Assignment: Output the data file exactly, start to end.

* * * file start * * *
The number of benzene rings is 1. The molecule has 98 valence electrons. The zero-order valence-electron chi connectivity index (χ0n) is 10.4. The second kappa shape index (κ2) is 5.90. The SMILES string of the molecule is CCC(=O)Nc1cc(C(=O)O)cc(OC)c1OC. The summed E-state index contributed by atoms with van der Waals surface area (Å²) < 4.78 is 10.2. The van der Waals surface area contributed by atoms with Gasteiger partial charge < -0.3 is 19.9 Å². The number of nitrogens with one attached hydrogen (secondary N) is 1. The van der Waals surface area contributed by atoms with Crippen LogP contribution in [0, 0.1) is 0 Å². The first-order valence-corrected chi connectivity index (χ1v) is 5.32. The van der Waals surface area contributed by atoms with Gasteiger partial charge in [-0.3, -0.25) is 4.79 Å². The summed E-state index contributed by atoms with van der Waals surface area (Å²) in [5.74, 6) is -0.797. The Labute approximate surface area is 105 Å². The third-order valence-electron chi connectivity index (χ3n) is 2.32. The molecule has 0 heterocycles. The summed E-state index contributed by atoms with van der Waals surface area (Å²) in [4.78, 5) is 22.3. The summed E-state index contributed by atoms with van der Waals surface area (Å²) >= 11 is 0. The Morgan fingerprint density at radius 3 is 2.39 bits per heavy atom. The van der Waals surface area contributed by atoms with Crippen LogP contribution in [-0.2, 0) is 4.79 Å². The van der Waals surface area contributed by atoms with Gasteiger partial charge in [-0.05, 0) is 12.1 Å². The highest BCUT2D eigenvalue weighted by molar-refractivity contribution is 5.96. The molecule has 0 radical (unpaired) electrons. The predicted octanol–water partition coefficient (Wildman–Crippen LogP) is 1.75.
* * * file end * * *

The number of benzene rings is 1. The molecule has 98 valence electrons. The zero-order valence-electron chi connectivity index (χ0n) is 10.4. The second kappa shape index (κ2) is 5.90. The SMILES string of the molecule is CCC(=O)Nc1cc(C(=O)O)cc(OC)c1OC. The summed E-state index contributed by atoms with van der Waals surface area (Å²) < 4.78 is 10.2. The van der Waals surface area contributed by atoms with Gasteiger partial charge < -0.3 is 19.9 Å². The number of nitrogens with one attached hydrogen (secondary N) is 1. The van der Waals surface area contributed by atoms with Crippen LogP contribution in [0, 0.1) is 0 Å². The first-order valence-corrected chi connectivity index (χ1v) is 5.32. The van der Waals surface area contributed by atoms with Gasteiger partial charge in [-0.3, -0.25) is 4.79 Å². The summed E-state index contributed by atoms with van der Waals surface area (Å²) in [5.74, 6) is -0.797. The Labute approximate surface area is 105 Å². The third-order valence-electron chi connectivity index (χ3n) is 2.32. The molecule has 0 heterocycles. The summed E-state index contributed by atoms with van der Waals surface area (Å²) in [4.78, 5) is 22.3. The summed E-state index contributed by atoms with van der Waals surface area (Å²) >= 11 is 0. The Morgan fingerprint density at radius 3 is 2.39 bits per heavy atom. The van der Waals surface area contributed by atoms with Crippen LogP contribution in [-0.2, 0) is 4.79 Å². The van der Waals surface area contributed by atoms with Gasteiger partial charge in [-0.05, 0) is 12.1 Å². The highest BCUT2D eigenvalue weighted by molar-refractivity contribution is 5.96. The molecule has 0 radical (unpaired) electrons. The predicted octanol–water partition coefficient (Wildman–Crippen LogP) is 1.75.